I wrote last month on game clocks for tafl games, and settled on something like the go game clock: main time, plus replenishing overtimes. You can find my reasoning at that link, so I won’t go into it here, rather taking the opportunity to chat about how to use the time that game clock gives you.
In undertaking any previously un-undertaken task in AI development, this question usually has an instructive answer: “How does chess do it?” Unfortunately, this case is one of the ones where the answer is a little less instructive. A perfectly functional, if not altogether optimal, time usage strategy for a chess AI is to assume that, however many moves the game has taken so far, finishing it will take 20 to 40 more moves. The AI should therefore use between 1/20 and 1/40 of the time remaining. Simple, and surprisingly effective: a chess game gets less complex over time, as pieces come off of the board.
No such luck with tafl games, though. A tafl game starts at moderate complexity, then grows significantly in complexity into the middle game, before tailing off again as the action focuses on a corner and as captures are made1. So, for fixed-time games, we want to spend a moderate amount of time on the early game, the bulk of the time in the middle game, and a decreasing amount of time in the endgame, conserving it as long as possible. For fixed-time games, OpenTafl, in its current incarnation, assumes that it’ll want to make a certain number of opening game moves (3, 5, or 10, for board sizes 7, 9, and 11), a certain number of midgame moves (6, 10, or 20), and an indeterminate number of endgame moves after the midgame. It dedicates a fixed amount of time (at present, 5%, but probably likely to increase) to finish all of its opening moves, a much longer amount of time (presently 75%) to the midgame moves, and a constantly decreasing amount of time to its endgame moves, with the remaining 20%. This seems functional enough in play with me, but the numbers will obviously be tweaked once I finish automatic self-play. (A feature which will be in 0.2.x, I’m pretty sure, given how handy it is for AI developers.)
Four hundred words in, though, and I haven’t yet covered the topic I said I wanted to cover to begin with: how do we handle overtime timing? It turns out that it’s simpler than fixed time, even: take the number of midgame moves above, use the main time for them, and use overtimes for all remaining moves. This, too, may be non-ideal—I could see some benefit to using the fixed-time framework for early game and midgame, and falling back on the overtimes only for endgame moves2.
There are some extra features I hope to add at some point: a little bit of history awareness, so that, whenever OpenTafl sees a wild swing in expected value for the current state, it can dedicate extra time to a deeper search. Another useful addition would probably be some slightly more adaptive time usage generally, with the ability to understand when the game has moved from the early game to the midgame, so that it can adjust its thinking time based on the state of the board, rather than fixed numbers of moves. That said, it’s heartening to see that my system for main time plus overtime time usage is basically what AlphaGo used in its games against Lee Sedol3.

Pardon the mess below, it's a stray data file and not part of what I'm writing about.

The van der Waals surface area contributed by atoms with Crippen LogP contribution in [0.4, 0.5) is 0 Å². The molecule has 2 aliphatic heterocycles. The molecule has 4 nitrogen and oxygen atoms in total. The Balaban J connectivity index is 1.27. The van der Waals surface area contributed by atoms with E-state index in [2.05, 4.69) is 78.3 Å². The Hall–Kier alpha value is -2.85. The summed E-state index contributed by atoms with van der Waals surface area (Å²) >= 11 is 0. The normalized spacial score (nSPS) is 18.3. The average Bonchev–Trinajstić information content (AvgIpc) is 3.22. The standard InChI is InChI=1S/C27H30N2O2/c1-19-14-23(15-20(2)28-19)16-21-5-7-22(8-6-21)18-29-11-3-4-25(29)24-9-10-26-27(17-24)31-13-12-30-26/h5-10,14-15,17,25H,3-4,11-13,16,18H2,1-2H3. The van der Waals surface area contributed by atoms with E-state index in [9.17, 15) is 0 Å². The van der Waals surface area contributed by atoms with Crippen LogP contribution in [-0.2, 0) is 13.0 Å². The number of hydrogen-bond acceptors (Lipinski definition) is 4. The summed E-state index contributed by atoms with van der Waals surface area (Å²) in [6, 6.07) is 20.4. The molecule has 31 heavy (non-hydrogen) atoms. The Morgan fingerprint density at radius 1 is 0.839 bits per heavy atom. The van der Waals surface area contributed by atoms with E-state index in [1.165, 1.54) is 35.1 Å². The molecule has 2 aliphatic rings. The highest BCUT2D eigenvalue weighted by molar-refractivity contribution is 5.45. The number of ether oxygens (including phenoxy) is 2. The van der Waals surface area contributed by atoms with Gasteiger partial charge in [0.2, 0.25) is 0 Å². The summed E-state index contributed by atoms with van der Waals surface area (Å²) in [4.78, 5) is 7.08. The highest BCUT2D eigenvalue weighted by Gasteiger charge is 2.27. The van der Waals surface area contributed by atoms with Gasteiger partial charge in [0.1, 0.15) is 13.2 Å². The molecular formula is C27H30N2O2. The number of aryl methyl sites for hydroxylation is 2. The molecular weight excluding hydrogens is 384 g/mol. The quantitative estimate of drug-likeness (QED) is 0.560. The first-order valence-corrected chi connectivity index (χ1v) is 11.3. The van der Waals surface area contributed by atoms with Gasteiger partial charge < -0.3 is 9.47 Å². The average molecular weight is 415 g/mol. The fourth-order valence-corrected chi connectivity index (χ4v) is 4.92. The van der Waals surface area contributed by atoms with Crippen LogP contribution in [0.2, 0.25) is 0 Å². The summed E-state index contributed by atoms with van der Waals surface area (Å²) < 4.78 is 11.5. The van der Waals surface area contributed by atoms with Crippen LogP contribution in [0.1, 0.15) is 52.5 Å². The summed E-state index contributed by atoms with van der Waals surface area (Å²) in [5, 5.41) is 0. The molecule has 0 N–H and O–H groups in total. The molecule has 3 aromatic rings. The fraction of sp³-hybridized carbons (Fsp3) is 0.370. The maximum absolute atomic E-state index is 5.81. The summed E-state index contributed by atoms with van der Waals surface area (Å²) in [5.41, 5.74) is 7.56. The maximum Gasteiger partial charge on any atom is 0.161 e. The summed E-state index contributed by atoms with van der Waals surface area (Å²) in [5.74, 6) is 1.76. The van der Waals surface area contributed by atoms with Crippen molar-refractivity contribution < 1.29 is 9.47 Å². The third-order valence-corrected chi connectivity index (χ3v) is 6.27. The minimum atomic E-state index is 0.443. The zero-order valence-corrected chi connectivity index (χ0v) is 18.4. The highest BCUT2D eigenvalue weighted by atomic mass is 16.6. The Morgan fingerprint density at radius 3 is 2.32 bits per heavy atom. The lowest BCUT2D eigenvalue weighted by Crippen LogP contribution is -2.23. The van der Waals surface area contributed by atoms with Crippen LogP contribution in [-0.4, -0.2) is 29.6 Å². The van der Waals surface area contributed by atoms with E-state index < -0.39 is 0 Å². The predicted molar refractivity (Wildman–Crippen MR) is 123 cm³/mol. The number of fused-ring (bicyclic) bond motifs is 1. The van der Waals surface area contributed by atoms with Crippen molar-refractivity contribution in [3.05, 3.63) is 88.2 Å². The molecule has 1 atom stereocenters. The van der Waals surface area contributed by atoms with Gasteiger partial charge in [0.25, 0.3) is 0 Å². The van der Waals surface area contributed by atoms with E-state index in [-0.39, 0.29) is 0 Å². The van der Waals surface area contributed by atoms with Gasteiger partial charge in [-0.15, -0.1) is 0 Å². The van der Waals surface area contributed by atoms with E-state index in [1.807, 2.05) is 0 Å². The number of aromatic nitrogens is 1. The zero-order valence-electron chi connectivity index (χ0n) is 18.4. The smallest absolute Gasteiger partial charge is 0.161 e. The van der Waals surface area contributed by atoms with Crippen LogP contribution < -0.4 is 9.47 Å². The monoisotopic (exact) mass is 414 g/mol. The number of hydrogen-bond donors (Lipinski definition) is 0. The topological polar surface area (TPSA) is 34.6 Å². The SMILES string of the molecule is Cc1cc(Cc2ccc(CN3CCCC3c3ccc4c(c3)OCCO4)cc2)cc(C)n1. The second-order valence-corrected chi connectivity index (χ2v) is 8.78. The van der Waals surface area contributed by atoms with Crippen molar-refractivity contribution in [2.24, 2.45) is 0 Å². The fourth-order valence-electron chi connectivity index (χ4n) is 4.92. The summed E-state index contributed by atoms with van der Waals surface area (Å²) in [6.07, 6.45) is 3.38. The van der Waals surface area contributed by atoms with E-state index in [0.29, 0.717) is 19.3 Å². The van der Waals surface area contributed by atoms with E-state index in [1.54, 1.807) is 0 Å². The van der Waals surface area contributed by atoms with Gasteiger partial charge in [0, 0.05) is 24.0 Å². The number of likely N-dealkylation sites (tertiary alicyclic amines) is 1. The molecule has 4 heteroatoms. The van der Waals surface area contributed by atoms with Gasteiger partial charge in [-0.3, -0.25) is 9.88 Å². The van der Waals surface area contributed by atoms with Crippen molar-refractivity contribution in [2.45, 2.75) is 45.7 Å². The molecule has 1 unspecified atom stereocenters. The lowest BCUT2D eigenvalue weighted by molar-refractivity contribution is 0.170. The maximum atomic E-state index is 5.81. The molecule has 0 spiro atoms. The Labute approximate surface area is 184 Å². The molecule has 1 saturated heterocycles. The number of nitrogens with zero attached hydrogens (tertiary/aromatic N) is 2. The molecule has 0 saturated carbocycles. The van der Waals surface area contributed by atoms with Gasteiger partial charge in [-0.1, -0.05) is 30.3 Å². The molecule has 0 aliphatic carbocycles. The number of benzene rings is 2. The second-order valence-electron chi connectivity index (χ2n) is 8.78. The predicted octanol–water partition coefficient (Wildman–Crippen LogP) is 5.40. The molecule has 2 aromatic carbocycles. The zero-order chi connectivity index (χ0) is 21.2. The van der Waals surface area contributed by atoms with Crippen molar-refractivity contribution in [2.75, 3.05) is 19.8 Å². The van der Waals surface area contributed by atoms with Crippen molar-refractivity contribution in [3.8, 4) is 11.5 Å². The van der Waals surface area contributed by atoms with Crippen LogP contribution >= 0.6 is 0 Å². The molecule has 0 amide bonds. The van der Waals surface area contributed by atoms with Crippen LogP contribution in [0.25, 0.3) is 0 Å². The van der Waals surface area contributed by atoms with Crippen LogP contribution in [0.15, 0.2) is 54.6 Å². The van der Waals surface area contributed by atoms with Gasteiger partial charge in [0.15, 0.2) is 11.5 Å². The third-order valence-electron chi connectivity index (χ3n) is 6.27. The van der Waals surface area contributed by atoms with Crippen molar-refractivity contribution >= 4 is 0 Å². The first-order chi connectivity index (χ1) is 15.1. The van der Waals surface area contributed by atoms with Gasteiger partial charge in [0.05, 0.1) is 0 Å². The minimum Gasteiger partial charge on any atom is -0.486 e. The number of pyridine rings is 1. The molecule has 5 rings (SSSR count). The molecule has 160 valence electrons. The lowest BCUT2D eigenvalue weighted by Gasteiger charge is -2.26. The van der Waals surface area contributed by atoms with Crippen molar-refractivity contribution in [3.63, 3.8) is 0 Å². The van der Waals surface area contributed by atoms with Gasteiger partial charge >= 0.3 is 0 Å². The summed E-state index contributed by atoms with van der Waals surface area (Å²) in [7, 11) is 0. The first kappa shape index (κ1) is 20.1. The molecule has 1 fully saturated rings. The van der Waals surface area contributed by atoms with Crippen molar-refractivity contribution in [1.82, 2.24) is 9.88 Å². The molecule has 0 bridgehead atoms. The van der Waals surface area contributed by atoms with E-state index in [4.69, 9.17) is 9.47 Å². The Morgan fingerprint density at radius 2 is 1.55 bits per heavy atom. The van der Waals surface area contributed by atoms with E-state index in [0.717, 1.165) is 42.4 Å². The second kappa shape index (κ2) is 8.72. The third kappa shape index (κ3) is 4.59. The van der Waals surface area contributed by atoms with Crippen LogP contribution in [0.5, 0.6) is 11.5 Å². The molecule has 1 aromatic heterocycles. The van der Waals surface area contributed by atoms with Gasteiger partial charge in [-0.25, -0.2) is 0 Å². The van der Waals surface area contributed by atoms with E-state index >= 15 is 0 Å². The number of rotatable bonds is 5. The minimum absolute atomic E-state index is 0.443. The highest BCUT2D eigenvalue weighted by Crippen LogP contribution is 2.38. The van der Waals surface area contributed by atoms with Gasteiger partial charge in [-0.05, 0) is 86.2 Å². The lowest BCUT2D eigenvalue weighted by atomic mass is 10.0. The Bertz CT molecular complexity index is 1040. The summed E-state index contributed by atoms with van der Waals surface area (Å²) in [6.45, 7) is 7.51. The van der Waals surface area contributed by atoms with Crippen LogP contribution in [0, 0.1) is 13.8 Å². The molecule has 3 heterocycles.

Finally, and a little tangentially, I want to talk about OpenTafl’s success against me on various time controls. Now, I am a poor to average tafl player at best, so you should not take this paragraph to mean that I think OpenTafl has much of a chance against anyone good. Keep that caveat in mind. OpenTafl generally loses to me, and loses pretty severely, on longer time controls: this is a result of its flawed evaluation function4, which, along with alpha-beta pruning, frequently gets rid of branches that are ultimately better than the one it chooses to explore most deeply. The matches are closer with blitz timing: a 60-second brandub game proved to be pretty intense, and I only won with six seconds left on the clock. The shorter time control plays to the computer’s strengths: exhaustive reading three or four plies out, and it gets much closer to me in skill (in part because I can’t read exhaustively in such a small amount of time).
Anyway. That’s your inside look at the most recent major OpenTafl feature. Stay tuned for more in the coming weeks.
1. I should note that by ‘complexity’ here I’m referring mainly to branching factor, the quantitative measure, mixed with a little bit of my sense for what proportion of moves are worth considering, a much more qualitative one, and, for that matter, a much more unreliable one.
2. Although it may strike you that 30 moves for an 11×11 game seems a bit light, consider that it’s actually 30 turns, or 60 moves total: for most 11×11 games, the game has either ended by then, or we’re well into the midgame or late game.
3. I got sleepy just thinking about being up that late. It is my sincere hope that when DeepMind announces its match against Ke Jie or whoever’s next, that they agree to play in London. Or maybe New York. Somewhere closer to Eastern Time, please.
4. A topic I intend to go into deeper detail on in a later post, when I’m working on some cleanup and improvement.